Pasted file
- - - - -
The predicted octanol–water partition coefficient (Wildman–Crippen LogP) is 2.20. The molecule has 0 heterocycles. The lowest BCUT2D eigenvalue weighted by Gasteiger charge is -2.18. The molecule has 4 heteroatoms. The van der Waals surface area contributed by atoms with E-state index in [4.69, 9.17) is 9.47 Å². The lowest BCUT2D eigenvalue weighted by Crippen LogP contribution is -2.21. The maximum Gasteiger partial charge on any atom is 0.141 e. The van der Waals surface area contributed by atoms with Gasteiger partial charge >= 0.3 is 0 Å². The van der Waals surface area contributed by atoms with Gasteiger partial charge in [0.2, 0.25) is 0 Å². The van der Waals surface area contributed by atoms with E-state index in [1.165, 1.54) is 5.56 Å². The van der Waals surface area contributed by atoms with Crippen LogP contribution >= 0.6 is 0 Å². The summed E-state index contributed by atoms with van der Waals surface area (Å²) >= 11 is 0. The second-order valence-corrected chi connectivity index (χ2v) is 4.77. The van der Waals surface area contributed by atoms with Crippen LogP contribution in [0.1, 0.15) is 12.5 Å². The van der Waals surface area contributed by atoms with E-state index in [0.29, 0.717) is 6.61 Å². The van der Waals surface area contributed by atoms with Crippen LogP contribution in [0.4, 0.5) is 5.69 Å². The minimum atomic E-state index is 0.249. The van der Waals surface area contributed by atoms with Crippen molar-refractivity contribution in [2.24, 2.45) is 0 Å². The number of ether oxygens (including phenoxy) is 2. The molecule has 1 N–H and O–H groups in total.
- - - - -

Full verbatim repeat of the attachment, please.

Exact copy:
The predicted octanol–water partition coefficient (Wildman–Crippen LogP) is 2.20. The molecule has 0 heterocycles. The lowest BCUT2D eigenvalue weighted by Gasteiger charge is -2.18. The molecule has 4 heteroatoms. The van der Waals surface area contributed by atoms with E-state index in [4.69, 9.17) is 9.47 Å². The lowest BCUT2D eigenvalue weighted by Crippen LogP contribution is -2.21. The maximum Gasteiger partial charge on any atom is 0.141 e. The van der Waals surface area contributed by atoms with Gasteiger partial charge >= 0.3 is 0 Å². The van der Waals surface area contributed by atoms with Gasteiger partial charge in [0.2, 0.25) is 0 Å². The van der Waals surface area contributed by atoms with E-state index in [1.165, 1.54) is 5.56 Å². The van der Waals surface area contributed by atoms with Crippen LogP contribution >= 0.6 is 0 Å². The summed E-state index contributed by atoms with van der Waals surface area (Å²) >= 11 is 0. The second-order valence-corrected chi connectivity index (χ2v) is 4.77. The van der Waals surface area contributed by atoms with Crippen LogP contribution in [0.1, 0.15) is 12.5 Å². The van der Waals surface area contributed by atoms with E-state index in [0.29, 0.717) is 6.61 Å². The van der Waals surface area contributed by atoms with Crippen LogP contribution in [0.4, 0.5) is 5.69 Å². The minimum atomic E-state index is 0.249. The van der Waals surface area contributed by atoms with Crippen molar-refractivity contribution in [2.24, 2.45) is 0 Å². The number of ether oxygens (including phenoxy) is 2. The molecule has 1 N–H and O–H groups in total.